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IBM posts freebie Web server

Taking a page from Microsoft's marketing handbook, IBM is giving away its Web servers to grab market share.

NEW YORK--Taking a page from Microsoft's marketing handbook, IBM is giving away its Web servers to grab market share.

At the Internet and Electronic Commerce Conference here today, the company announced that its IBM Internet Connection Server version 4 for AIX and OS/2 Warp operating systems can now be downloaded from the company's Web sites. Later this month, the two versions will be joined by a Windows NT release of the server, IBM officials said.

In addition to standard hypertext transport protocol (HTTP), server management, and common gateway interface capabilities, the IBM servers include gateways that allow companies to connect two back-end systems--CICS transaction management systems and DB2 databases--to the Web. The features are calculated to appeal to IBM's substantial base of CICS and DB2 users who might be looking to establish corporate intranets.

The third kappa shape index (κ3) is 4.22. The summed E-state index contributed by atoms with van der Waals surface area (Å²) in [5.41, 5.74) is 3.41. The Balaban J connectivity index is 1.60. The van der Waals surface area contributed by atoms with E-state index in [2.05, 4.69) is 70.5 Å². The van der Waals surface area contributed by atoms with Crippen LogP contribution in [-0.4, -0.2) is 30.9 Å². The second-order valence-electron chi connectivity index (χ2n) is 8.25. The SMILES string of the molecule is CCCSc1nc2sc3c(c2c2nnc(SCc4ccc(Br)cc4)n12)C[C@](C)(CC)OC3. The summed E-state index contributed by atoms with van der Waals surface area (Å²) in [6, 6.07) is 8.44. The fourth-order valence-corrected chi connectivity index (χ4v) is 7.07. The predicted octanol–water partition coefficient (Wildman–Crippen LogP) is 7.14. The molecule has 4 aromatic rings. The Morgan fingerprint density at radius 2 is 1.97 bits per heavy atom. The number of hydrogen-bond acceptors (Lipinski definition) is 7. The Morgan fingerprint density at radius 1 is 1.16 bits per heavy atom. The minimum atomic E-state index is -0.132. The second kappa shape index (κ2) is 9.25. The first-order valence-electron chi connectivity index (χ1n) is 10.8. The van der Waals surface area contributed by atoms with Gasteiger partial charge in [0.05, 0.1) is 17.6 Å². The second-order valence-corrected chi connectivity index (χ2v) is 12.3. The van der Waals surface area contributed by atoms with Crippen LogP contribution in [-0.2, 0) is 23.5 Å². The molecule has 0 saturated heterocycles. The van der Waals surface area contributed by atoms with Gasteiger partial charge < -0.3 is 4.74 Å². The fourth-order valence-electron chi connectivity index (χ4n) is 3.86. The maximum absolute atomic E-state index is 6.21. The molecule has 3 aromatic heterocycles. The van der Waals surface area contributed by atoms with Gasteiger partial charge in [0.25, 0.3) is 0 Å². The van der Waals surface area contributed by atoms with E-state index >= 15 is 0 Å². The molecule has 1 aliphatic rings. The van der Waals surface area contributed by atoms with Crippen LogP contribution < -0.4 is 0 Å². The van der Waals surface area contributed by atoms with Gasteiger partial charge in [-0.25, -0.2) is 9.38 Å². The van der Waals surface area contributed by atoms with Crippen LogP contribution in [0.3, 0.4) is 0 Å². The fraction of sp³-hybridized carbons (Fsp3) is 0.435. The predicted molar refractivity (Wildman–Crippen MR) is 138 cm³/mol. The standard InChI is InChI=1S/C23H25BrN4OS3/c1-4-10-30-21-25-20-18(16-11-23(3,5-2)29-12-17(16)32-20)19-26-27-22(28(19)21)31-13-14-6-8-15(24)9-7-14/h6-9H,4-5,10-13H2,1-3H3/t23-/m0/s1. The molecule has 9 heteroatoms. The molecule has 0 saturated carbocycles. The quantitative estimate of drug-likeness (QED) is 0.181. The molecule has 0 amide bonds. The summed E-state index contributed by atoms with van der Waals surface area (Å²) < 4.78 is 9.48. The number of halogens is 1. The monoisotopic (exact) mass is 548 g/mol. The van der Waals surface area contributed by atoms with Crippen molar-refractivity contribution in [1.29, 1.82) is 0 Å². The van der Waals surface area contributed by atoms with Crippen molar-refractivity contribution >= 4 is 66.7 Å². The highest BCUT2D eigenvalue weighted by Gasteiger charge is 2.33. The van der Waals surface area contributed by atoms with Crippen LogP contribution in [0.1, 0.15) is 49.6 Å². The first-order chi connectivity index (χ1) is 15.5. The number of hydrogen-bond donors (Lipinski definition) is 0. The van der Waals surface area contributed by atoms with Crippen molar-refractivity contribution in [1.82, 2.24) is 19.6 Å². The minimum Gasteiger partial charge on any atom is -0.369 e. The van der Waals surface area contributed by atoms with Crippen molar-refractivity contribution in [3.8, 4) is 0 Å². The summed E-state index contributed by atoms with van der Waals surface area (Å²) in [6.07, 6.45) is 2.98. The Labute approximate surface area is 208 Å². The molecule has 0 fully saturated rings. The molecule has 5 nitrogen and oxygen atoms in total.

To go with its free Web server, IBM also announced two Internet services that companies can buy to help them sleep better at night. Through its Emergency Response Service, IBM monitors Internet connections full-time to make sure that hackers don1t break into corporate networks. The service costs $75,000 a year for each Internet connection and $15,000 for additional connections.

IBM is also offering sevices to help bring failed Internet connections or servers back up at any time. The company has not yet announced pricing for this feature.

IBM and Microsoft are hoping to establish their Web servers among corporate and academic users by competing with the freeware servers that dominate the market. Microsoft started giving away its Internet Information Server last month.

The market is dominated by public domain servers available from the National Center for Supercomputing Applications, with 28 percent of the market, and the Apache HTTP Server Project, with 27 percent, according to the latest Netcraft Web server survey. Netscape Communications ranked third in the latest survey results, with 17 percent of the market.

Related story:
Microsoft's free Net server takes on Netscape